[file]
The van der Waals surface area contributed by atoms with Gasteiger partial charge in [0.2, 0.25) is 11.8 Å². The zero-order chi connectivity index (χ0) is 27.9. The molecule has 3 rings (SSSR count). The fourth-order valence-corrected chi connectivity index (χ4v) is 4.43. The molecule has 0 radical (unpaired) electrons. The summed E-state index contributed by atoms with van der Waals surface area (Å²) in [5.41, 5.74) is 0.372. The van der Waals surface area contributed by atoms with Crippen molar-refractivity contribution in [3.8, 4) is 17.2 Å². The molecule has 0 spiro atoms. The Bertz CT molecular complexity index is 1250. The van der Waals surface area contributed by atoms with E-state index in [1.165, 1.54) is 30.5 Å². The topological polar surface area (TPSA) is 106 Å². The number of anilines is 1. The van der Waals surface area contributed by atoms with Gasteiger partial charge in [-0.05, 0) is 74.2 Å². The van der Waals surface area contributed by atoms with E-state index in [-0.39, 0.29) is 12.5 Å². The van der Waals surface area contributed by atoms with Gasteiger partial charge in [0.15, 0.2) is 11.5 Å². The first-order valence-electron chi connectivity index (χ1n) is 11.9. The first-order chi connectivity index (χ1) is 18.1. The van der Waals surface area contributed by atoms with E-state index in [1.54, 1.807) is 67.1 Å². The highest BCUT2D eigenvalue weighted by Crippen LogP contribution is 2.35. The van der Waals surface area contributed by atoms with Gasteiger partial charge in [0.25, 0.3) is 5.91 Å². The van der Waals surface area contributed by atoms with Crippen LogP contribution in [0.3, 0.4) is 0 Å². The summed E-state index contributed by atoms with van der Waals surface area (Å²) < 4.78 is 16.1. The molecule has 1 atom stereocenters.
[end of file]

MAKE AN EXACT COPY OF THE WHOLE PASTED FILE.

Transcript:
The van der Waals surface area contributed by atoms with Gasteiger partial charge in [0.2, 0.25) is 11.8 Å². The zero-order chi connectivity index (χ0) is 27.9. The molecule has 3 rings (SSSR count). The fourth-order valence-corrected chi connectivity index (χ4v) is 4.43. The molecule has 0 radical (unpaired) electrons. The summed E-state index contributed by atoms with van der Waals surface area (Å²) in [5.41, 5.74) is 0.372. The van der Waals surface area contributed by atoms with Crippen molar-refractivity contribution in [3.8, 4) is 17.2 Å². The molecule has 0 spiro atoms. The Bertz CT molecular complexity index is 1250. The van der Waals surface area contributed by atoms with E-state index in [1.165, 1.54) is 30.5 Å². The topological polar surface area (TPSA) is 106 Å². The number of anilines is 1. The van der Waals surface area contributed by atoms with Gasteiger partial charge in [-0.05, 0) is 74.2 Å². The van der Waals surface area contributed by atoms with E-state index in [-0.39, 0.29) is 12.5 Å². The van der Waals surface area contributed by atoms with Gasteiger partial charge in [0.15, 0.2) is 11.5 Å². The first-order valence-electron chi connectivity index (χ1n) is 11.9. The first-order chi connectivity index (χ1) is 18.1. The van der Waals surface area contributed by atoms with E-state index in [1.54, 1.807) is 67.1 Å². The highest BCUT2D eigenvalue weighted by Crippen LogP contribution is 2.35. The van der Waals surface area contributed by atoms with Gasteiger partial charge in [0.25, 0.3) is 5.91 Å². The van der Waals surface area contributed by atoms with Crippen LogP contribution in [0.3, 0.4) is 0 Å². The summed E-state index contributed by atoms with van der Waals surface area (Å²) < 4.78 is 16.1. The molecule has 1 atom stereocenters.